whalesister's Reviews > The Whispering Mountain

The Whispering Mountain by Joan Aiken
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's review
Jan 05, 09

really liked it
bookshelves: middle-grade
Read in January, 2009

Joan Aiken was always one of my favorites. Her stories are mysterious and a little dark, though not too scary, but exciting and funny, too. The perfect combo for a great middle-grade read. I love her vivid characters and the way they change and the surprising twists and turns of plot.
After reading:
This is a little book, and occasionally more brief than I wanted it to be, but Joan Aiken is a fabulous author with valuable insights into what makes a book for children work. Her knowledge of the history of children's lit impressed me and she fills her book with great little quotes and examples. The most helpful sections to me were the chapters on writing for specific age-groups, though I only skimmed the part on writing for younger children, since I'm less interested in that category; the one on plotting and story-planning; and the sections on fantasy and myth.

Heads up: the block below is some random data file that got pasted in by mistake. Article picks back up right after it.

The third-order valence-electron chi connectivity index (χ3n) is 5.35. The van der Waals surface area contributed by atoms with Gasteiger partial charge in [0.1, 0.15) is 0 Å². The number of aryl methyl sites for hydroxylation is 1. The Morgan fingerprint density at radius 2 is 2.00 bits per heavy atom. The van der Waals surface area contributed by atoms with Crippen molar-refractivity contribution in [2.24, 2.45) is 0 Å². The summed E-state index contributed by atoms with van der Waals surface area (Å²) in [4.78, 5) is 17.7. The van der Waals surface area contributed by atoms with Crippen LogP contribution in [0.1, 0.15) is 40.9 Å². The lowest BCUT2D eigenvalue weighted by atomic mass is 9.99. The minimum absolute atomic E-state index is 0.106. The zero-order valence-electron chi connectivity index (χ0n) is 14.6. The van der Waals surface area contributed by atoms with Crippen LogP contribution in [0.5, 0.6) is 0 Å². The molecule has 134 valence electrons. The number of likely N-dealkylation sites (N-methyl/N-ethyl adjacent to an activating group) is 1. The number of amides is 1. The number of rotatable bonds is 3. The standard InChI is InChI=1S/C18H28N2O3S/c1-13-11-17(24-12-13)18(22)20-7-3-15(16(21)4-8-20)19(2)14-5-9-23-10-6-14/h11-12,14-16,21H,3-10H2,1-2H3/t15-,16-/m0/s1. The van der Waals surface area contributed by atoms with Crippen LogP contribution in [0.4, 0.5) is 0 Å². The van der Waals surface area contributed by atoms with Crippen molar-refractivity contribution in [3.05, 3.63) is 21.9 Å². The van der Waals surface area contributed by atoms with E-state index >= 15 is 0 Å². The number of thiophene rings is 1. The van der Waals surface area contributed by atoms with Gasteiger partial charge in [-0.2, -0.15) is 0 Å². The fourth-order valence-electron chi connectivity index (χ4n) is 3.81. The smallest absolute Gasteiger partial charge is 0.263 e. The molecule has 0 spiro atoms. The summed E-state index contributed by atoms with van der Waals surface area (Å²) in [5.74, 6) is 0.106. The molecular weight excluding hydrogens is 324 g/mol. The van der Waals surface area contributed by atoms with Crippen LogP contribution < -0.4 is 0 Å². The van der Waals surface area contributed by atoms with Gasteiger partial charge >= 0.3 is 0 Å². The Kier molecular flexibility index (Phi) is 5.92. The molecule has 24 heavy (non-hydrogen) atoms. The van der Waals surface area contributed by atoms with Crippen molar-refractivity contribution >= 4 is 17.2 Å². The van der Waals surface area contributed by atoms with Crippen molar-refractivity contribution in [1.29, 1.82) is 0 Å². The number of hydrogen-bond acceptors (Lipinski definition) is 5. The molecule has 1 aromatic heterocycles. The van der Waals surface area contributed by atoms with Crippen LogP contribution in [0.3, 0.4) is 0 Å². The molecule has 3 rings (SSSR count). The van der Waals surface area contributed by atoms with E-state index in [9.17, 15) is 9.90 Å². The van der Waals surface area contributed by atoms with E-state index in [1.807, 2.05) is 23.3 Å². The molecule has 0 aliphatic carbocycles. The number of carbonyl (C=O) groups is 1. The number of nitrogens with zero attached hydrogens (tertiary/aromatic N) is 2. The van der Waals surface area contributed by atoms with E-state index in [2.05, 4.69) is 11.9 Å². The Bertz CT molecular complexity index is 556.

Some of my favorite tidbits:

"Really good writing for children should come out with the force of Niagara. It ought to be concentrated; it needs to have everything that is in adult writing, but squeezed into smaller compass, in a form adapted to children's capacities and at shorter length."

"Adult readers can be masochistic. Adults...have learned to overcome their repugnance and to eat oysters, snails, tripe...; with the same perversity some in their reading may be prepared to struggle with almost unintelligible obscurity, ponderous length, hair-raising obscenity, bloodcurdling violence, harrowing despair, or sheer stunning boredom....But children won't eat oysters or snails."

"Since each child reads only about 600 books in the course of childhood, each book should nourish them in some way--with new ideas, insight, humour, or vocabulary."
(I personally think this number is way too big. Some children read this much--I know a few--but I doubt most video-game playing/TV-watching American children read anywhere near that number. But all the more punch to her point.)

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